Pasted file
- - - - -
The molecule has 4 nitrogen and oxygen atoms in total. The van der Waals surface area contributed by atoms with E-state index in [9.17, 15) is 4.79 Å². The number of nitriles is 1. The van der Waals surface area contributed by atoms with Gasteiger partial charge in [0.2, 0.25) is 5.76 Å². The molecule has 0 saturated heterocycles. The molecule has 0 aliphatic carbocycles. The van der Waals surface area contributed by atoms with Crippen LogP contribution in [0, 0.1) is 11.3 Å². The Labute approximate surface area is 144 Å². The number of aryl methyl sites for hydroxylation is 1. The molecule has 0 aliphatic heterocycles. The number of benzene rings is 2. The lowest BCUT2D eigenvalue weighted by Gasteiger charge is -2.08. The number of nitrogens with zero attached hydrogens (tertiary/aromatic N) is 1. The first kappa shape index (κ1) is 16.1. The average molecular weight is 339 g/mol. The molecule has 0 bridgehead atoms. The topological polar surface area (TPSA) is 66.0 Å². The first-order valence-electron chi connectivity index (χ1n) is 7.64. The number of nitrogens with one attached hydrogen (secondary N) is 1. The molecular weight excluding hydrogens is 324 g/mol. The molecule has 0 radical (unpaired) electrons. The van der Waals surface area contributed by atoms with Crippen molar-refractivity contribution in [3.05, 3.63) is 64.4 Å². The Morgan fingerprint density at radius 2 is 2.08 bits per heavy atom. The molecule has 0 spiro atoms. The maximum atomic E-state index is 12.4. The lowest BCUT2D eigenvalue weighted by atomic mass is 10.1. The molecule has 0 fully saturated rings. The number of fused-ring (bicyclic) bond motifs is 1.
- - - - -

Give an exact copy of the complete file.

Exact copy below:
The molecule has 4 nitrogen and oxygen atoms in total. The van der Waals surface area contributed by atoms with E-state index in [9.17, 15) is 4.79 Å². The number of nitriles is 1. The van der Waals surface area contributed by atoms with Gasteiger partial charge in [0.2, 0.25) is 5.76 Å². The molecule has 0 saturated heterocycles. The molecule has 0 aliphatic carbocycles. The van der Waals surface area contributed by atoms with Crippen LogP contribution in [0, 0.1) is 11.3 Å². The Labute approximate surface area is 144 Å². The number of aryl methyl sites for hydroxylation is 1. The molecule has 0 aliphatic heterocycles. The number of benzene rings is 2. The lowest BCUT2D eigenvalue weighted by Gasteiger charge is -2.08. The number of nitrogens with zero attached hydrogens (tertiary/aromatic N) is 1. The first kappa shape index (κ1) is 16.1. The average molecular weight is 339 g/mol. The molecule has 0 bridgehead atoms. The topological polar surface area (TPSA) is 66.0 Å². The first-order valence-electron chi connectivity index (χ1n) is 7.64. The number of nitrogens with one attached hydrogen (secondary N) is 1. The molecular weight excluding hydrogens is 324 g/mol. The molecule has 0 radical (unpaired) electrons. The van der Waals surface area contributed by atoms with Crippen molar-refractivity contribution in [3.05, 3.63) is 64.4 Å². The Morgan fingerprint density at radius 2 is 2.08 bits per heavy atom. The molecule has 0 spiro atoms. The maximum atomic E-state index is 12.4. The lowest BCUT2D eigenvalue weighted by atomic mass is 10.1. The molecule has 0 fully saturated rings. The number of fused-ring (bicyclic) bond motifs is 1.